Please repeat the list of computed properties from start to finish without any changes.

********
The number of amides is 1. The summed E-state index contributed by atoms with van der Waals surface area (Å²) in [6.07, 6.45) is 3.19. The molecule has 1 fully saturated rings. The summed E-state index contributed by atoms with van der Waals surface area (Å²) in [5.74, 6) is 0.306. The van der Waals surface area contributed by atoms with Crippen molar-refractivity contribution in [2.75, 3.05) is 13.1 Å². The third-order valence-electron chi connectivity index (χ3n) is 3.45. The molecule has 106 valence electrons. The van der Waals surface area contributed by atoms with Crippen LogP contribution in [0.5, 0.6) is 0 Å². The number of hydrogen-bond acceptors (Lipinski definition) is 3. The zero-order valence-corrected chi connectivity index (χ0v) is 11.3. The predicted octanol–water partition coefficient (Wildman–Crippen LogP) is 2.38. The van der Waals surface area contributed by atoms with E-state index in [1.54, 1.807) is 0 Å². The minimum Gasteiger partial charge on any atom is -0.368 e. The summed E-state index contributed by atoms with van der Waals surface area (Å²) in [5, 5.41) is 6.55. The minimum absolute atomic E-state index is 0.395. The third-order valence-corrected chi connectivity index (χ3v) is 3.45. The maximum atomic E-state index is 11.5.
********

The number of amides is 1. The summed E-state index contributed by atoms with van der Waals surface area (Å²) in [6.07, 6.45) is 3.19. The molecule has 1 fully saturated rings. The summed E-state index contributed by atoms with van der Waals surface area (Å²) in [5.74, 6) is 0.306. The van der Waals surface area contributed by atoms with Crippen molar-refractivity contribution in [2.75, 3.05) is 13.1 Å². The third-order valence-electron chi connectivity index (χ3n) is 3.45. The molecule has 106 valence electrons. The van der Waals surface area contributed by atoms with Crippen LogP contribution in [0.5, 0.6) is 0 Å². The number of hydrogen-bond acceptors (Lipinski definition) is 3. The zero-order valence-corrected chi connectivity index (χ0v) is 11.3. The predicted octanol–water partition coefficient (Wildman–Crippen LogP) is 2.38. The van der Waals surface area contributed by atoms with E-state index in [1.54, 1.807) is 0 Å². The minimum Gasteiger partial charge on any atom is -0.368 e. The summed E-state index contributed by atoms with van der Waals surface area (Å²) in [5, 5.41) is 6.55. The minimum absolute atomic E-state index is 0.395. The third-order valence-corrected chi connectivity index (χ3v) is 3.45. The maximum atomic E-state index is 11.5.